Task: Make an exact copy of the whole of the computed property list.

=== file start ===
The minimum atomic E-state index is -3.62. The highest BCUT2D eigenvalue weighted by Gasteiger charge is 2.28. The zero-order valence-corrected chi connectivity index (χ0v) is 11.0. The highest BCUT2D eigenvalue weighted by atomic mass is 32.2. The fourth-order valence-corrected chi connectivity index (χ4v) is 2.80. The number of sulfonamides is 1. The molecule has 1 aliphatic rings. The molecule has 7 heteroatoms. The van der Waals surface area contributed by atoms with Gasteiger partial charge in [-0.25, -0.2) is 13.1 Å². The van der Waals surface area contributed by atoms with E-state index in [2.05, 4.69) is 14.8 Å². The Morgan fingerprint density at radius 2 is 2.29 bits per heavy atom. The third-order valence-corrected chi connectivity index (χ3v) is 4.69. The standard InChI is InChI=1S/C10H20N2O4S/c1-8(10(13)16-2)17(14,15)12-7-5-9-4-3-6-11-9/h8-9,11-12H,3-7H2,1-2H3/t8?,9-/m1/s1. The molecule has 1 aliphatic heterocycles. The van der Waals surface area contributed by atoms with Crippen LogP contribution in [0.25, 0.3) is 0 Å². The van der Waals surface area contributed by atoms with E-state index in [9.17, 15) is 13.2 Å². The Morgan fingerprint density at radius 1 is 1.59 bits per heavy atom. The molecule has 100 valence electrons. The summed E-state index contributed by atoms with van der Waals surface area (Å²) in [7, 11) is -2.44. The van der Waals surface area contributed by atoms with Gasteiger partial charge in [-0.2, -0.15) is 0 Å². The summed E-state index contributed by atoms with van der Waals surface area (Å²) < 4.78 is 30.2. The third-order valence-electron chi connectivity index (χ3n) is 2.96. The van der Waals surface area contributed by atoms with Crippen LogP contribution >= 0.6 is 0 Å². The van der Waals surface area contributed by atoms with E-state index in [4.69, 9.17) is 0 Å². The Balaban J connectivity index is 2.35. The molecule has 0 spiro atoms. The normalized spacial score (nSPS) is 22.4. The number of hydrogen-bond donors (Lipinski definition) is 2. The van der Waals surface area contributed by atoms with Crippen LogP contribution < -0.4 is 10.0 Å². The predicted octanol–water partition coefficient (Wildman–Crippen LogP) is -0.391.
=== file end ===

The minimum atomic E-state index is -3.62. The highest BCUT2D eigenvalue weighted by Gasteiger charge is 2.28. The zero-order valence-corrected chi connectivity index (χ0v) is 11.0. The highest BCUT2D eigenvalue weighted by atomic mass is 32.2. The fourth-order valence-corrected chi connectivity index (χ4v) is 2.80. The number of sulfonamides is 1. The molecule has 1 aliphatic rings. The molecule has 7 heteroatoms. The van der Waals surface area contributed by atoms with Gasteiger partial charge in [-0.25, -0.2) is 13.1 Å². The van der Waals surface area contributed by atoms with E-state index in [2.05, 4.69) is 14.8 Å². The Morgan fingerprint density at radius 2 is 2.29 bits per heavy atom. The third-order valence-corrected chi connectivity index (χ3v) is 4.69. The standard InChI is InChI=1S/C10H20N2O4S/c1-8(10(13)16-2)17(14,15)12-7-5-9-4-3-6-11-9/h8-9,11-12H,3-7H2,1-2H3/t8?,9-/m1/s1. The molecule has 1 aliphatic heterocycles. The van der Waals surface area contributed by atoms with Crippen LogP contribution in [0.25, 0.3) is 0 Å². The van der Waals surface area contributed by atoms with E-state index in [9.17, 15) is 13.2 Å². The Morgan fingerprint density at radius 1 is 1.59 bits per heavy atom. The molecule has 100 valence electrons. The summed E-state index contributed by atoms with van der Waals surface area (Å²) in [7, 11) is -2.44. The van der Waals surface area contributed by atoms with Gasteiger partial charge in [-0.2, -0.15) is 0 Å². The summed E-state index contributed by atoms with van der Waals surface area (Å²) < 4.78 is 30.2. The third-order valence-electron chi connectivity index (χ3n) is 2.96. The van der Waals surface area contributed by atoms with Crippen LogP contribution >= 0.6 is 0 Å². The van der Waals surface area contributed by atoms with E-state index in [4.69, 9.17) is 0 Å². The Balaban J connectivity index is 2.35. The molecule has 0 spiro atoms. The normalized spacial score (nSPS) is 22.4. The number of hydrogen-bond donors (Lipinski definition) is 2. The van der Waals surface area contributed by atoms with Crippen LogP contribution < -0.4 is 10.0 Å². The predicted octanol–water partition coefficient (Wildman–Crippen LogP) is -0.391.